Daily Tidings

  • From left, Robbie Lindauer, Mark Arinsberg and Todd Ellis protest in front of Chase Bank Wednesday in Ashland. Julia Moore / Daily Tidings

Occupy Ashland

Inspired by the weeks-long Occupy Wall Street protest in New York's financial district, a small group of demonstrators Wednesday handed out pamphlets and waved signs in front of Ashland's Chase Bank.

Most of the group of about 15 people, calling for economic justice and an end to "crony capitalism" in the U.S., said they planned to participate in a similar two-day long protest, which begins at 3 p.m. today in the Ashland Plaza.

"There are several issues that brought us out here, and we have a lot of demands," said Robbie Lindauer of Ashland, an organizer of the protest.

He said although the goals of the Occupy Wall Street protest, and hundreds of others in conjunction with it around the nation, may be multi-faceted and ambitious, there is no better time than now to push for results.

"This is how it all starts," he said. "We have the numbers, we are the 99 percent."

Lindauer and many of the other protesters who started gathering at noon said they planned to stand in front of the bank until its closing, under a mostly rainy sky.

As the group stood in front of Chase, many passers-by honked their car horns in approval.

One sign being waved by the group read, "The banks are picking your leaders — Occupy Ashland." Another read, "Where is my bailout?" and "It's not a crisis, it's a scam."

"If you want your children to have a better life than you did, you have to change the way that our government handles economic injustice," Lindauer said. "Without justice for all, why even bother having a country?"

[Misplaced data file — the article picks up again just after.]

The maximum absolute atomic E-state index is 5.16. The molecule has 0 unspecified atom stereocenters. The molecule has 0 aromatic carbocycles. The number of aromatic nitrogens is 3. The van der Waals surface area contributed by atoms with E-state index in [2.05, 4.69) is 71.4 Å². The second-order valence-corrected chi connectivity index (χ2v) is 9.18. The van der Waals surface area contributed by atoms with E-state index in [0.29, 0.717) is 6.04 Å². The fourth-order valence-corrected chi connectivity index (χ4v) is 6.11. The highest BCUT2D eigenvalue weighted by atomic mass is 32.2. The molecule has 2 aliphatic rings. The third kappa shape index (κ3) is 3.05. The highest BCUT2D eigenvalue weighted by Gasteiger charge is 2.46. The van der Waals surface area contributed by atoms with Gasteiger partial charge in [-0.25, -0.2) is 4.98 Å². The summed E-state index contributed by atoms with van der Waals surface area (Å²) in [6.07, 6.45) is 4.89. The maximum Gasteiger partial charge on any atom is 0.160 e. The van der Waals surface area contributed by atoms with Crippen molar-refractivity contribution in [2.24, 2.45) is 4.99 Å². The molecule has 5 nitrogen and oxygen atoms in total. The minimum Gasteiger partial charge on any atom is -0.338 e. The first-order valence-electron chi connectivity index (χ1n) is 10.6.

More protesters are expected to gather today and Friday in the Ashland Plaza, where another demonstration in conjunction with the Occupy Wall Street protest will span for two days.

Today, Democratic Rep. Peter Buckley, D-Ashland, will open the first day of the Occupy Ashland protest with a speech at 3 p.m.

Throughout today and Friday on the Ashland Plaza organizers have scheduled presentations on a wide range of topics including: the Ashland Watershed and other environmental issues, the wars in Iraq and Afghanistan, economic exploitation, and more.

Organizers did not return phone messages, but participants in the protest are being encouraged to sign a pledge, which reads; "I pledge that on October 6, 2011, I will stand shoulder-to-shoulder with my brothers and sisters around the world, who will be occupying parks, plazas and financial centers in opposition to the illegal occupation of Afghanistan and Iraq and the economic exploitation that plagues most of the world. Locally, we will occupy the Downtown Plaza in Ashland, Oregon, to show our unity to create a better world. The 6th begins a new day in the United States and the world. The people will not stand silent any longer. The time has come to resist."

Ashland Police Chief Terry Holderness said he sat down with today's protest organizers earlier this week, and he doesn't expect any problems to arise.

"It's my understanding that they plan to have a peaceful protest," he said. "We have a lot of protests in Ashland pretty regularly, and most of them go fairly well."

Initially, protesters planned to camp out in Lithia Park tonight, but Holderness said organizers agreed not to go forward with that plan.

"We explained the camping ordinance and they advised us that they were not going to be camping or breaking any laws," Holderness said. "If someone camps in Lithia, we would, of course, enforce the camping ordinance."

Today's protest will end with a two-hour general assembly starting at 7 p.m. in the Plaza. It will pick back up again Friday, at 9 a.m., and continue until 9 p.m., again ending with a two-hour general assembly.

"I'm looking forward to what's going to happen in the next couple of days," said 55-year-old Melanie Mindlin of Ashland, who accepted a pamphlet from the protesters in front of Chase Bank Wednesday. "I'm 100 percent behind this. Forget Washington D.C., the problem is on Wall Street."

Reach reporter Sam Wheeler at 541-499-1470 or email swheeler@dailytidings.com.


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